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National Guard model could aid West Virginia firefighters

August 20, 2002|by BOB MAGINNIS

Wanted: Men and women willing to put their lives in jeopardy to protect lives and property in their communities. Must be willing to fund-raise to purchase equipment and receive no pay for their efforts.

When you put it that bluntly, it's no wonder that West Virginia's more than 400 volunteer fire companies are having trouble recruiting new volunteers and keeping the ones they've got. If volunteer companies are to survive, lawmakers may have to consider new methods of funding them.

The issue was raised Sunday by an interim committee of the West Virginia Legislature, which heard State Fire Commission Chairman Joe Bostar say that while companies have been dealing with the volunteer shortage for 10 years, the problem is "snowballing" now.

Bostar and Arnett Corley, assistant to the State Fire Marshal, said that in addition to the increasing number of hours people are putting in at work, many rural areas of the state don't have a pool of younger people to draw on. Many of those people have left the state to find jobs, Bostar said, adding that if you can't find work, there's no way anyone can volunteer.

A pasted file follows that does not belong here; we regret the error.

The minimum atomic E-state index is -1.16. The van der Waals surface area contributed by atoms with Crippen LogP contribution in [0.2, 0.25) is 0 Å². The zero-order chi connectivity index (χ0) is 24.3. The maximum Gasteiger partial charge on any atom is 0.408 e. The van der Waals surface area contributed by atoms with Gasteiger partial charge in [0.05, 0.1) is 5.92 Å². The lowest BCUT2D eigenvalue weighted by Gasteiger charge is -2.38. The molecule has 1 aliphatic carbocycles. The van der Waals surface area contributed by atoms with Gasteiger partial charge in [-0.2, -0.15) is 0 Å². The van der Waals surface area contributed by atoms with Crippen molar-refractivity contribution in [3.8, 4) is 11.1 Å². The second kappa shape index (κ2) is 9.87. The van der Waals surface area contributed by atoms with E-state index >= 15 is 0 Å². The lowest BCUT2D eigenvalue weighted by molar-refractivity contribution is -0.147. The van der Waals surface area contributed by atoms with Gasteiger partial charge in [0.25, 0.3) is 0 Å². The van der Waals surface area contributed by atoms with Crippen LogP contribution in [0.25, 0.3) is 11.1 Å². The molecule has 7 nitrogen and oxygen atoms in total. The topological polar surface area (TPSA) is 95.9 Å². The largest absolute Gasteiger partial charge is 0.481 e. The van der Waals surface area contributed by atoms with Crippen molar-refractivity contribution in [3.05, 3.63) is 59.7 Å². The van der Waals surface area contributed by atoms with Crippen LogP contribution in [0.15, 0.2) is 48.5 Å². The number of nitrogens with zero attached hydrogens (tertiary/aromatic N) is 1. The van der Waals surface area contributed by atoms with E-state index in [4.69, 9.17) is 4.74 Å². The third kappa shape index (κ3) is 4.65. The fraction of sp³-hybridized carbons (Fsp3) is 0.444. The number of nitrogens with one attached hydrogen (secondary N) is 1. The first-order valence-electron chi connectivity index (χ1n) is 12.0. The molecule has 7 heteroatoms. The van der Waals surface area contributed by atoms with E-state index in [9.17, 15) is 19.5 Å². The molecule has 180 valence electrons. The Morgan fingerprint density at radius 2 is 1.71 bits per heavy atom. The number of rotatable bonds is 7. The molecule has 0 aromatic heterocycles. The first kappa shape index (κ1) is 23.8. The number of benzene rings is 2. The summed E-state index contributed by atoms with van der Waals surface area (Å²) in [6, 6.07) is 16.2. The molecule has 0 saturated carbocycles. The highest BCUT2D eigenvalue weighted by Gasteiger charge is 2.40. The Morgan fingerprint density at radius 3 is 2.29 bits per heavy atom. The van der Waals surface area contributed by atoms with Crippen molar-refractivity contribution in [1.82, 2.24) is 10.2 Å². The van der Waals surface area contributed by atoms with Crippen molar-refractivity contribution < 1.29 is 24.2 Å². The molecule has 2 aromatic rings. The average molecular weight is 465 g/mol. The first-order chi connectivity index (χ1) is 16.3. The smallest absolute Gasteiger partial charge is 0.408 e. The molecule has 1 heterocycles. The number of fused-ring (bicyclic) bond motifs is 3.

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Some of the proposals advanced include giving volunteers auto license plates at a reduced costs, offering them a small pension based on years of service and giving them college credits for the training classes that are mandatory for firefighters.

But the most interesting proposal would be to pay the volunteers during training or when they're on a call, similar to the way in which National Guard members are paid. That wouldn't cover all the time spent on things like mandatory reports and equipment maintenance, but it would be better than the present system.

To cover those areas where there isn't a pool of young people from which to draw volunteers, the state could assign firefighters for one- or two-year stints, after which they would rotate out.

The biggest obstacles to such a plan are that it's radically different from the present system and would require additional funding. Unless someone else comes up with a better plan, however, many rural fire halls might be empty.

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